What are the advantages of Database Management System (DBMS)?

One of the main advantages of using a database management system is that the organization can exert via the Database Administrator (DBA), centralized management and control over the data. The database administrator is the focus of the centralized control. If any application requiring a change in the structure of a data record, the Database Administrator makes the necessary modifications, which do not affect other applications or users of the record in question.

The following are the major advantages of using a Database Management System (DBMS):

1. Reduction of Redundancies

Centralized control of data by the DBA avoids unnecessary duplication of data and effectively reduces the total amount of data storage required. It also eliminates the extra processing necessary to trace the required data in a large mass of data. Another advantage of avoiding duplication is the elimination of the inconsistencies that tend to be present in redundant data files.

2. Data Independence and Efficient Access

Database application programs are independent of the details of auto representation and storage. In addition a DBMS provides efficient storage and retrieval mechanisms, including support for very large files, index structures and query optimization.

3. Data Integrity

Centralized control can also ensure that adequate checks are incorporated in the DBMS to provide data integrity, which means that the data contained in the database is both accurate and consistent. Therefore, data values being entered for storage could be checked to ensure that they fall within a specified range and are of the correct format. For example, the value for the age of an employee may be in the range of 16 and 75. Also it should be ensured that if there is a reference to certain object, that object must exist. In the case of an automatic teller machine, for example a user is not allowed to transfer funds from a nonexistent savings account to a checking account.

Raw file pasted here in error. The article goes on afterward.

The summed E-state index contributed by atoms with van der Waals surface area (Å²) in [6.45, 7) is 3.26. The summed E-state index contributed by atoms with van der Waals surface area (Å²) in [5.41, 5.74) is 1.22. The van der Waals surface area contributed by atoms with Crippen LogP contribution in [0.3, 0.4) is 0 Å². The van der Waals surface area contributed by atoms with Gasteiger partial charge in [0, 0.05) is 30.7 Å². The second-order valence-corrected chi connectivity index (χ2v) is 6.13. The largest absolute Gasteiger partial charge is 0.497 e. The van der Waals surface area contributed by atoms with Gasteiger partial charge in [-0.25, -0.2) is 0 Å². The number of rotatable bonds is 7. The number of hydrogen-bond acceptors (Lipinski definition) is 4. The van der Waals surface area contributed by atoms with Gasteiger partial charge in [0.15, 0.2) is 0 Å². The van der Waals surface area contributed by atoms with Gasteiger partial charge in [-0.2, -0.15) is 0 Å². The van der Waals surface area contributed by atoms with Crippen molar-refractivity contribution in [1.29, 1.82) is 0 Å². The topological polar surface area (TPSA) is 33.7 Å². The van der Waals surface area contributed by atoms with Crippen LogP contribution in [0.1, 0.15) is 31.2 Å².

4. Data Security

Confidential data must not be accessed by unauthorized persons. Different levels of security could be implemented for various types of data and operations.

5. Reduced Application Development Time

Since the DBMS provides several important functions required by applications, such as concurrency control and crash recovery, high level query facilities, etc., only application-specific code needs to be written.

6. Conflict Resolution

Since the database is under the control of the DBA, he should resolve the conflicting requirements of various users and applications.

The DBA chooses the best file structure and access method to get optimal performance for the response-critical applications, while permitting less critical applications to continue to use the database, though with a relatively slower response.

7. Data Administration

By providing common base for a large collection of data that is shared by several users, a DBMS facilitates maintenance and data administration tasks. A good DBA can effectively ensure the fine-tuning, the data representation, periodic backups etc.

8. Concurrent Access and Crash Recovery

A DBMS supports the notion of a transaction and executes the actions of transactions in an interleaved fashion to obtain good performance, but schedules them in such a way as to ensure that conflicting operations are not permitted to proceed concurrently. Further, the DBMS maintains a continuous log of the changes to the data, and if there is a system crash, it can restore the database to a transaction- consistent state. That is, the actions of incomplete transactions are undone. Thus, if each complete transaction, executing alone, maintains the consistent of criteria, then the database state after recovery from a crash is consistent.

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